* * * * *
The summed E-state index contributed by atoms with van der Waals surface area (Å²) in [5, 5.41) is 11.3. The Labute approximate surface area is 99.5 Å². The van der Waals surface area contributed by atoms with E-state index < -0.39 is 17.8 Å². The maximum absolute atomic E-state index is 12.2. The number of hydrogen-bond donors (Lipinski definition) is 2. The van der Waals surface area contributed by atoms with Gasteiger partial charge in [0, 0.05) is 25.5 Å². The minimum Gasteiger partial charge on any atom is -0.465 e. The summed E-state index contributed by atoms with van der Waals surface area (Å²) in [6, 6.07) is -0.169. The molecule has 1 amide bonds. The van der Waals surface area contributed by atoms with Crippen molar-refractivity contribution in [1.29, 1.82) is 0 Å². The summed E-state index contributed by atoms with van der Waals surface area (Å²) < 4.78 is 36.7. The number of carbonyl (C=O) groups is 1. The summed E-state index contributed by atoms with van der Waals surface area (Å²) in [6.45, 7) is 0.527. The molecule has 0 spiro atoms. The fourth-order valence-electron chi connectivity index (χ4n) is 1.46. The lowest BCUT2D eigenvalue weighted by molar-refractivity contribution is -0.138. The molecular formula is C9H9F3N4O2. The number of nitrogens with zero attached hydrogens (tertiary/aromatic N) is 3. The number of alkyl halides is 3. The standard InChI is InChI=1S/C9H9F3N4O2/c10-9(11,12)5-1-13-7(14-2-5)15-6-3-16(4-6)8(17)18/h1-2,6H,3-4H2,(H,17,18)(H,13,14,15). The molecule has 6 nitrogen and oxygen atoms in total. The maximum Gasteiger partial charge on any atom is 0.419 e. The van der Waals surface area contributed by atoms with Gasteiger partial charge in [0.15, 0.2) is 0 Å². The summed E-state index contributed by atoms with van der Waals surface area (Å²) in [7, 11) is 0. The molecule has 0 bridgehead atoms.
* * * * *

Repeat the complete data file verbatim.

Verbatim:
The summed E-state index contributed by atoms with van der Waals surface area (Å²) in [5, 5.41) is 11.3. The Labute approximate surface area is 99.5 Å². The van der Waals surface area contributed by atoms with E-state index < -0.39 is 17.8 Å². The maximum absolute atomic E-state index is 12.2. The number of hydrogen-bond donors (Lipinski definition) is 2. The van der Waals surface area contributed by atoms with Gasteiger partial charge in [0, 0.05) is 25.5 Å². The minimum Gasteiger partial charge on any atom is -0.465 e. The summed E-state index contributed by atoms with van der Waals surface area (Å²) in [6, 6.07) is -0.169. The molecule has 1 amide bonds. The van der Waals surface area contributed by atoms with Crippen molar-refractivity contribution in [1.29, 1.82) is 0 Å². The summed E-state index contributed by atoms with van der Waals surface area (Å²) < 4.78 is 36.7. The number of carbonyl (C=O) groups is 1. The summed E-state index contributed by atoms with van der Waals surface area (Å²) in [6.45, 7) is 0.527. The molecule has 0 spiro atoms. The fourth-order valence-electron chi connectivity index (χ4n) is 1.46. The lowest BCUT2D eigenvalue weighted by molar-refractivity contribution is -0.138. The molecular formula is C9H9F3N4O2. The number of nitrogens with zero attached hydrogens (tertiary/aromatic N) is 3. The number of alkyl halides is 3. The standard InChI is InChI=1S/C9H9F3N4O2/c10-9(11,12)5-1-13-7(14-2-5)15-6-3-16(4-6)8(17)18/h1-2,6H,3-4H2,(H,17,18)(H,13,14,15). The molecule has 6 nitrogen and oxygen atoms in total. The maximum Gasteiger partial charge on any atom is 0.419 e. The van der Waals surface area contributed by atoms with Gasteiger partial charge in [0.15, 0.2) is 0 Å². The summed E-state index contributed by atoms with van der Waals surface area (Å²) in [7, 11) is 0. The molecule has 0 bridgehead atoms.